There are two modes you can use in Night-Landscape, Handheld, and Tripod.


Aperture priority mode - 1/2.5s, f/1.8, ISO 400

Night-Landscape - 1/15s, f/1.8, ISO 800
From these photos you can clearly see that the Night-Landscape mode created a properly exposed photo, where using Aperture priority did not do as well. Still, at f/1.8, you can see that Aperure priority still got the photo - although it was perhaps -1Ev underexposed.

Crop of the above photo.

Crop of the above photo.

From the cropped sections, you can see that the photo to the left - even though it used a lower ISO - is significantly more noisy, and not as sharp as the right photo. Note that I did raise the lighting a bit on the left photo to see these things a bit clearly. My conclusion is that the Night-Landscape stacking mode does help in some situations, depending on the subject material, and provided you have the time to setup the camera and take the photo.

The lens maintains it's sharpness throughout the entire range - which is what you would expect of a 5x lens. As is typical of almost any lens, as you stop down to f/8, the lens becomes sharper.

Advanced functions.

Video Pause function. One criticism of digital format video is lack of a bona-fide pause function. Whether it be a DSLR in video mode, a Video CamCorder, or a compact camera, when you take multiple videos, they create separate files. This then requires assembling these individual files into a single video file in post processing software. Unfortunately, many people do not posess the computer resources or knowledge to easily do this.

With the P330, you have a new feature - a true pause function. This allows you to pause the recording when you change scenes, so that you end up with a single video file, without the need to assemble files into a single larger video file. I am not aware of other cameras with this feature.

WiFi. A feature more and more Nikon cameras are supporting is WiFi connectivity. This allows you to connect your camera to an iPhone (or iPod Touch) or Android phone/tablet for remote control of the camera, as well as file transfer to social and media websites. This functionality does require an optional Wu1a adapter - around $55. While the adapter does not allow full control of the camera, the Wu1a, when used with the P330 includes depressing the shutter, zooming in and out of the lens, and transfer of photos and videos.

Wu1a Demo

Rear-Curtain Sync. One function only typically found on DSLRs is a rear-curtain flash. In the left photo below, the standard pop-up flash is used. As expected, the objects in the foregroud are illuminated. However, in the right photo, by using the rear-curtain mode of the flash unit, the background can be exposed before the flash fires, resulting in a better photo.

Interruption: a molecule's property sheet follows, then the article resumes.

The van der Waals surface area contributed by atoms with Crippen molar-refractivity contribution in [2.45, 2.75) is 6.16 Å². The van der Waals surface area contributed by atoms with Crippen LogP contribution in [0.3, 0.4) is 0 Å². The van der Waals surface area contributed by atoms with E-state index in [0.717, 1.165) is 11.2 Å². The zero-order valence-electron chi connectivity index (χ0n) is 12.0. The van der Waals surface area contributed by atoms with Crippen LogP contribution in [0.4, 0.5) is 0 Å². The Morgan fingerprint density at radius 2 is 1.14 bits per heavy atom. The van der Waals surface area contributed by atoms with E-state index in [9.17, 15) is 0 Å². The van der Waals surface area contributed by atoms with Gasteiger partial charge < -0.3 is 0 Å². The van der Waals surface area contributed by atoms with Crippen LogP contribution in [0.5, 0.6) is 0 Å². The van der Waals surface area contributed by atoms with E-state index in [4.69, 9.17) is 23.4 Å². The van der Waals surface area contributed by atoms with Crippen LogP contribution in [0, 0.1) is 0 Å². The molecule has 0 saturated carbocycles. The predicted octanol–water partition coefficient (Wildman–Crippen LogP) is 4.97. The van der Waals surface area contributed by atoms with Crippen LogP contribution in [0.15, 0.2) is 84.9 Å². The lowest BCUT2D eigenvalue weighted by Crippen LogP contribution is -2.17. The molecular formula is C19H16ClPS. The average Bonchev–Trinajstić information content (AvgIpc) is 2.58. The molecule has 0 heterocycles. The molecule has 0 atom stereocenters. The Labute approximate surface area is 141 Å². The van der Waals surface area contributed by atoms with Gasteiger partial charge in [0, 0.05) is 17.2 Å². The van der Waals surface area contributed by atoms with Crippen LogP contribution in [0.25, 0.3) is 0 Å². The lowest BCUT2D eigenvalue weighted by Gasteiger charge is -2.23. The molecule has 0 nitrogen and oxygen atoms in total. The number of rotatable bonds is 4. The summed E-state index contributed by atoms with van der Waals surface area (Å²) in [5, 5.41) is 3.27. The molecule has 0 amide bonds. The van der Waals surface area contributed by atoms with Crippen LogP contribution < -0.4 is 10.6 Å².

Rear-curtain flash mode is typically a feature with mechanical shutters. Since the P330 has a mechanical/electronic shutter, this mode is available. However, most compact cameras in this class do not have mechanical shutters, which may be a good indication why this feature is rather unique.

Using a flash in low light conditions.

Using rear-curtain flash.

Low Light Capability:

The low light capability of this camera is outstanding. While some ISO noise is apparent at ISO 3200, the performance at this ISO is incredible, and it is completely useable. Some DSLRs produced only a few years ago cannot match the high ISO performance of this little camera.

ISO 3200 performance.

Closeup at ISO 3200.
High Resolution Photo

ISO400 f/2.8 1/100sec.

ISO400 f/1.8 1/125sec.

ISO400 f/1.8 1/60sec.

Closeup of above photo.

Overall photo quality. I think you will find this camera produces outstanding photos in a variety of situations.

Beach at Philipsburg, St. Maarten.

Goony Bird.

Conclusion: Clearly, with incredible low-light performance and advanced feature set, this is a great little camera for pocket use. Thanks to the magnesium chassis, it has a very solid feel and weight to it. It is undoubedtly the best camera you can buy for under $300, especially if you are looking for a true pocket camera. I often augment the use of my Nikon D7100 DSLR with this little camera.

The only downside I have seen is the shutter lag is a bit apparent (time between depressing the shutter and the photo being taken). But that is common for a compact camera, and the lag on this camera is better than most compacts. If you are taking action photos, you may wish to use the continuous shutter feature of the camera.

If you find all of these features intimidating, realize you can use the camera in auto and scene mode to start with - and use the advanced features as you learn. It is a camera that will grow with you.